Archie Comics CEO and Publisher Jon Goldwater doesn’t mince words when he talks about the state of the company that his father started in 1939 and which the younger Goldwater took over in 2009. After spending years working in the music business, Goldwater came to Archie with an eye on what worked and what didn’t–and what he found was a company that, for the most part, didn’t work.
“I gotta tell you, I was really surprised to discover how dusty, neglected, and irrelevant the characters had become,” Goldwater recalls of that experience. “I knew these characters to be vibrant, interesting, and full of life and adventure. But when I got here, it seemed as if it had fallen into this routine: Very little thought was going into the stories, very little energy was going into making sure the art was excellent. There seemed to be almost no effort or energy put into the creative side of the company.” Goldwater held a meeting and told the assembled creators that the new mandate at Archie would be to be “fearless” in presenting ideas. “We’re making comic books, for goodness’ sake–let’s enjoy ourselves.”
The first idea that came out of that was the creation of Kevin Keller, the first gay character to join Archie and the Riverdale gang, who debuted in 2010. That was an idea pitched after that meeting by longtime Archie writer/artist Dan Parent in the pages of Veronica, and it was also a big PR coup for the company–Parent received the GLAAD Media Award that year–and it’s something that Goldwater is clearly proud of.
Goldwater’s a big-talker in the two-fisted comic book publisher tradition–get him started on talking about Kevin Keller and he’ll not only claim that Keller is the first gay character in comics (he isn’t) but also that he “changed the whole business” and that it was “a big moment in the history of the country, as well”–but he has a lot to be proud of. The creation of Kevin Keller dovetailed with the launch of the ongoing title Archie: The Married Life, which imagined two potential futures for the redheaded all-American–one in which he married Betty Cooper and one in which he married Veronica Lodge–and which turned out to be one of the most creatively vibrant series in Archie history.
Things have sped up from there. The debut of Kevin Keller played an important role in the conclusion of Archie: The Married Life, and made another big PR splash. The series ended with Archie dying after taking a bullet intended for Keller, and the symbolism there was very much intentional, according to Goldwater. “Metaphorically, at least from my perspective, that was the old Archie dying to save the new Archie,” he says. “Kevin represented the new Archie.” The Married Life begat a weird left-field turn to horror–more on that in a minute–with the ongoing zombie survival story Afterlife With Archie, which in turn led to a company-wide reboot of all of Archie Comics’ core titles, beginning with a new Archie #1, written and illustrated by comics superstars Mark Waid and Fiona Staples. Things have accelerated from there–Archie was followed quickly by Jughead, and this summer will see the launch of Betty & Veronica and Josie and the Pussycats as ongoing, serialized, monthly titles.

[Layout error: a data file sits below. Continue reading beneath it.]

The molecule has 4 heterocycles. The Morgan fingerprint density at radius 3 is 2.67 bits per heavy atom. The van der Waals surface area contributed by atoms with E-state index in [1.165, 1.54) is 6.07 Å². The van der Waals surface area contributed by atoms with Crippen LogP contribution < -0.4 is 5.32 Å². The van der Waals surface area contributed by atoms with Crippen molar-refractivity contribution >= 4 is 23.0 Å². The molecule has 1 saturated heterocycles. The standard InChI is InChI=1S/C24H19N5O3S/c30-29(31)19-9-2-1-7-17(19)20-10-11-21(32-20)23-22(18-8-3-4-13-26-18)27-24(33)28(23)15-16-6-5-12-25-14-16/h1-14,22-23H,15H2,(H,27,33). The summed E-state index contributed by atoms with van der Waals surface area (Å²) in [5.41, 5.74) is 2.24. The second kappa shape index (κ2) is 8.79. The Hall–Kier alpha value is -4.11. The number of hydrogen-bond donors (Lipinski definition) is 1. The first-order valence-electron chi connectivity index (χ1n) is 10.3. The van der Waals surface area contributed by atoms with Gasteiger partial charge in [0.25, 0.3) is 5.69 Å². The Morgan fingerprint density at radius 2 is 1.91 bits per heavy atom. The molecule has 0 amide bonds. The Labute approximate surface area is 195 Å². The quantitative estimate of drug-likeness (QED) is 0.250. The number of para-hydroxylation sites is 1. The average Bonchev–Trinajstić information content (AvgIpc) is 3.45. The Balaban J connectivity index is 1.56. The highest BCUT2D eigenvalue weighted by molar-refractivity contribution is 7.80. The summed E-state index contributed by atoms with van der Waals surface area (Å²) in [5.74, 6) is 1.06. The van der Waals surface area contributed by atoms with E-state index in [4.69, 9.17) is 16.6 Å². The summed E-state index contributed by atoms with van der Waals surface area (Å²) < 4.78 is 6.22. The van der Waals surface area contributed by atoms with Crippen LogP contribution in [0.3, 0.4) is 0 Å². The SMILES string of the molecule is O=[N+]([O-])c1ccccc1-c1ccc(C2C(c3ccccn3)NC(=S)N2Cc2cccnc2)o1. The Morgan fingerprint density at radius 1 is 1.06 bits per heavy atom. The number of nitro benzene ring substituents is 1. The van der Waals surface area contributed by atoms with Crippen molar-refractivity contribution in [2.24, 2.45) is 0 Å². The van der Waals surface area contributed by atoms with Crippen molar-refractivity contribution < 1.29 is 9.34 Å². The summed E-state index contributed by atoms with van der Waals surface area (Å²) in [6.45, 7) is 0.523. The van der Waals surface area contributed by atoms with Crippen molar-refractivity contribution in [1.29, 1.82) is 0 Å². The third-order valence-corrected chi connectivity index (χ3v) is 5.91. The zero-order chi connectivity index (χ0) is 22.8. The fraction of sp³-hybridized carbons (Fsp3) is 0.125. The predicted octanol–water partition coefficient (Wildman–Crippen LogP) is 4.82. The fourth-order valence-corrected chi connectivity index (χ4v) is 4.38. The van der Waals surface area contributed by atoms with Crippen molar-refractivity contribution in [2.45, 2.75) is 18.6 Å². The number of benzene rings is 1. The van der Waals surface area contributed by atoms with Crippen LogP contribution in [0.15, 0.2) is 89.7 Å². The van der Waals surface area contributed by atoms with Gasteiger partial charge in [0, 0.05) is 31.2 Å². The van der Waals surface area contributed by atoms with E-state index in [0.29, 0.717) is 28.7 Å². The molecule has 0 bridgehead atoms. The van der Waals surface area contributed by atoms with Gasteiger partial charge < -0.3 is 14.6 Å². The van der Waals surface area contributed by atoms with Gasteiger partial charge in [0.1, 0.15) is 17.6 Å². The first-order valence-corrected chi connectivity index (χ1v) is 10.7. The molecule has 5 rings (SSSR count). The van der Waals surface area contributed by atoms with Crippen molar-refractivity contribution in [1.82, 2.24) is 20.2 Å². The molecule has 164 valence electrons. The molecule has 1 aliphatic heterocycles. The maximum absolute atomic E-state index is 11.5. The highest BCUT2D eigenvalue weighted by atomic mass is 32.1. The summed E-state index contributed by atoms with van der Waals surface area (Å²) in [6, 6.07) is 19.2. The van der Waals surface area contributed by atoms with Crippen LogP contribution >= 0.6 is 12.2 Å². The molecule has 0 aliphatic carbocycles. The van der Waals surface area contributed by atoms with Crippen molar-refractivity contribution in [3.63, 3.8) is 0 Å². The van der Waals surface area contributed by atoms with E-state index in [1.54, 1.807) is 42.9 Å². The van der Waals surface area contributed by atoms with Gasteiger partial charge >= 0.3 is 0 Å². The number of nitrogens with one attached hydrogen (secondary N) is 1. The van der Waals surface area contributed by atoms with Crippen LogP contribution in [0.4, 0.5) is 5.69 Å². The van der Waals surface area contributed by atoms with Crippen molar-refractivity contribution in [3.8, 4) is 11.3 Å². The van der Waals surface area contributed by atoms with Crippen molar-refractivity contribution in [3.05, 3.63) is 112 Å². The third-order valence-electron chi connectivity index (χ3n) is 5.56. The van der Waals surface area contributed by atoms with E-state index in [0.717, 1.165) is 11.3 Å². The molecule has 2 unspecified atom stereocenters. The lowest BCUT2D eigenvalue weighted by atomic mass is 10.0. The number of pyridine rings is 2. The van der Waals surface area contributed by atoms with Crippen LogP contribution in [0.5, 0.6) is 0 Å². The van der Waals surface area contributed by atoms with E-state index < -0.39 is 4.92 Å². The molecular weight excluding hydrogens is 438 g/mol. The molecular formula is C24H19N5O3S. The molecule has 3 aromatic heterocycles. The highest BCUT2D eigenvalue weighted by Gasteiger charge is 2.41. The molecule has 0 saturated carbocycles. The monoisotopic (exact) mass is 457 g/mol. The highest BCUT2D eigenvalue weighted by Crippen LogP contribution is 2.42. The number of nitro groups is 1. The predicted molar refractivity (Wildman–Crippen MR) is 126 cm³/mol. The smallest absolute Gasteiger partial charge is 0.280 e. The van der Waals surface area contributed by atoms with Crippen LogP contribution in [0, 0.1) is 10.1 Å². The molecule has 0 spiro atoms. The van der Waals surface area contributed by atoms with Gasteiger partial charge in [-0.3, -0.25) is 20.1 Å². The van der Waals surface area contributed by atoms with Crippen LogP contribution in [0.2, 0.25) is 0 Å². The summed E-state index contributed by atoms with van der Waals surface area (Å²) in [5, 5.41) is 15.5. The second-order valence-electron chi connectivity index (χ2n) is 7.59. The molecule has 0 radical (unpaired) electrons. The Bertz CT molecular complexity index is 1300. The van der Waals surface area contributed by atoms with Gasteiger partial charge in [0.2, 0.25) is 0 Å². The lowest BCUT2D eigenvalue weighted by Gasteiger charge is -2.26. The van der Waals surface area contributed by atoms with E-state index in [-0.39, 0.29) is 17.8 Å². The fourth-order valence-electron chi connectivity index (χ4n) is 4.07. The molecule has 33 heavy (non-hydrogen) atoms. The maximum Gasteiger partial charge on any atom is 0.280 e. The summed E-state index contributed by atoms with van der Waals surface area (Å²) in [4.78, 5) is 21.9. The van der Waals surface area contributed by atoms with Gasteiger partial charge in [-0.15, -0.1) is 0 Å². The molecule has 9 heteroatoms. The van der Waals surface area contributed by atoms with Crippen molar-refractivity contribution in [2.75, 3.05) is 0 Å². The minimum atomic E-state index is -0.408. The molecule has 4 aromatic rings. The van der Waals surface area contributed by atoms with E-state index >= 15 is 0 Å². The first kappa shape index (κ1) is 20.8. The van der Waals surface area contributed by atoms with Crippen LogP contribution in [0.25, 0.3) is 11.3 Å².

On top of all of that, Archie’s heading outside of comic books for the first time in years. The Archie brand has always carried weight outside of comics–in 1969, the song “Sugar, Sugar” by The Archies was the biggest hit of a year that also saw the release of Abbey Road, Let It Bleed, and Stand!–but the premiere of Riverdale on the CW this fall is the biggest push into the mainstream for Archie since 2001’s Josie and the Pussycats feature. It doesn’t stop there, either–today, Archie announced that it’s partnering with Rachel Antonoff (Lena Dunham collaborators and sister of Fun. singer Jack) for a new fashion line, Betty & Veronica by Rachel Antonoff.
All of this is a hell of a turnaround from the late-’00s days of Archie as a “dusty, neglected, and irrelevant” collection of characters. And it doesn’t seem like a stretch to say that the same bravado that leads Goldwater to claim credit for the past six years of social progress on gay rights because Archie Comics introduced Kevin Keller (“I think the feeling was that if Archie could accept it, then wow, that’s a real big step forward for everybody”) comes from the same place as the “Why the hell not?” spirit that seems to be driving the company forward. These days, Archie is vibrant, interesting, and full of life and adventure. So how did it get back there?